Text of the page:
The autobio comics I like are so good that if I worried about comparing myself to them, I'd never get anything done.

Nrama: What do you feel the biggest advantages and disadvantages are of publishing on the web?

Harbin: This question is a little broad, Zack. I think other people smarter than me have covered this territory over and over again through the years. The most obvious thing is that the bar for entry is comparatively low--you just need to be able to stick your comic up somewhere and then hope someone likes it, rather than waiting for some publisher to see enough potential for sales to give you a platform.

So the biggest benefit is probably just leveling the playing field a little bit for new artists, making things more egalitarian. That's certainly the case with my work--posting it online has given me a set of goals, an audience to feel responsible to, and a reason to practice doing my thing.

Nrama: Something I'm asking a lot of people -- and I'm particularly curious about your take, given your background in comic retailing -- is what opportunities you feel have been opened by such new delivery systems as the iPad and mobile phones, and what you feel both creators and larger companies can do -- or could be doing better -- to realize these opportunities.

Harbin: I'm not sure--I've never read a comic on an iPad or my phone, other than looking at webcomics through a Safari browser window or whatever. I think right now we're in that new technology phase where everyone professes REAL EXCITEMENT! and BOLD NEW DIRECTIONS!, but no one is really doing anything that wild yet.

I know that the first block I'd have to buying digital content through an app like Comixology or the Marvel app or whatever is the cost. I think the current model of renting comics licenses is a stupid one, and it's only going to hold back development for awhile until companies give up on it. Or drop the cost of the content to something more in line with a rental--which is essentially what you're getting if you buy a comic but don't have any ownership of a file.

So for now I see a period of stagnation while these companies get over their initial excitement and then start thinking about how to refine things for larger and larger audiences.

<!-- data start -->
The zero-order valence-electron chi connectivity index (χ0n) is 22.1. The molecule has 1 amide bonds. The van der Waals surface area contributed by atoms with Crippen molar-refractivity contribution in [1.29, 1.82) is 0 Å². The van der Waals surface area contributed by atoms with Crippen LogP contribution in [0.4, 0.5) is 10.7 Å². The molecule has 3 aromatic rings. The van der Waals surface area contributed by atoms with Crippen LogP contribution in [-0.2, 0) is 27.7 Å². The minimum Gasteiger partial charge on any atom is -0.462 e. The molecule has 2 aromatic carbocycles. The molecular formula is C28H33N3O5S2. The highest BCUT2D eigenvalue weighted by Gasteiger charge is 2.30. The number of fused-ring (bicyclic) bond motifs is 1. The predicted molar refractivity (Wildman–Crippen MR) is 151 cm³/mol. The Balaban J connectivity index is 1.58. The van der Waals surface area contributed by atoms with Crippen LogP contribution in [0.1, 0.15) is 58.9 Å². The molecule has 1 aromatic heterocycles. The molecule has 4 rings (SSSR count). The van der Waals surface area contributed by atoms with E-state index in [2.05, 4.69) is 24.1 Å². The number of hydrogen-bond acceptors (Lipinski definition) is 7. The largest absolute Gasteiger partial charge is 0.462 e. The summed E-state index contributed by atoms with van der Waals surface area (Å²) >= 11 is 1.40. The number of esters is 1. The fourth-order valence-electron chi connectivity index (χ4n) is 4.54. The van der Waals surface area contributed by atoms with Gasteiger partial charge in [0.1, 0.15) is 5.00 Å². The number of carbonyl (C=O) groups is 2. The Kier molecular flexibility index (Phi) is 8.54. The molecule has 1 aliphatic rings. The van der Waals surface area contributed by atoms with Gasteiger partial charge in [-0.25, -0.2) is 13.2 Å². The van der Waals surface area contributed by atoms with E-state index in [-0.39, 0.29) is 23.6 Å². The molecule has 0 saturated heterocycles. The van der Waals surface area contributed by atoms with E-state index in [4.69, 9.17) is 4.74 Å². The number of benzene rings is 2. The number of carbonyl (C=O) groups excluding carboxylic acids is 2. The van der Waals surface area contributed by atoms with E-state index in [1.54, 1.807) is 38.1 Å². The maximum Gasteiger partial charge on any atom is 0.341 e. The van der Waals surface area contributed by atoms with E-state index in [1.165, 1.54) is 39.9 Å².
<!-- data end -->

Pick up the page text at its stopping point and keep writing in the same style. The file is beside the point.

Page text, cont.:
Which in the short term gives better comics shops the chance to shore up their business models so they're not caught sleeping when the tipping point is reached and most comics are digital or in true book form, as opposed to monthly pamphlets that so many shops depend on for their “nut.”

Nrama: Conversely, you've done hard copies of Diary Comics -- do you feel a hard-copy volume is a necessary (or at least desirable) end-product of a creation originally posted online, or that there are things you can do online that you necessarily do in print?

Harbin: I don't at all think it's a necessary end-product--but at my level, my book has given me some revenue and a great reason to press the flesh at conventions. Many thanks as always to my publisher Anne Koyama of Koyama Press--a better lady you could not hope to meet.

Nrama: OK, you've organized a fair number of cons and have a solid network of creators. I consider you “in the know,” even if you don't. So on that note -- what are some of your favorite current comics, reprints and new creators, online and off? 

another more recent strip

A lot of my favorite creators lately are people I discovered through Twitter, including Anthony Clark, Phil McAndrew, and Sarah Glidden.

Anthony and Sarah are fairly well-known, but Phil is still comparatively new on the scene, and for my money is one of the most unique people doing comics right now, his stuff has just enough old school in it, but is super fun--highly recommended.

Nrama: How do you feel doing the daily diary comic has helped you evolve as a storyteller, both as a writer and an artist?

Harbin: Oh, it's been huge. I'm not really proud of my diary comics, but you just can't fade a year's worth of practice doing anything. Recently I've been doing “real” comics again, working at a decent size (my diary originals are about 4 inches wide) and it's like I've been running with weights all year.

The big lessons have been 1) draw as simply as possible, 2) stop crosshatching all the time, and 3) use less words. Words are the great, great enemy of comics.

Nrama: What would you like to have accomplished a year from now?

Harbin: I'd like to be most of the way toward having a book-length project in the works. I'd also like to be paying more of my bills through comics, as opposed to illustration, lettering, etc.

Nrama: What's next for you?

Harbin: Fame, Zack. Fame and fortune. Fortune and glory. Glory and hosanna. All hail the Dharbin.

Check out Harbin’s work at www.dharbin.com. And tune in tomorrow for a trip to the world of Nedroid with Anthony Clark! Then, James Anderson introduces you to Ellie on Planet X! Only here on Newsarama!

And check out our previous Wide World of Webcomics entries at this all-new Topic Page!

Visit Newsarama on FACEBOOK and TWITTER and tell us what you think!

Twitter activity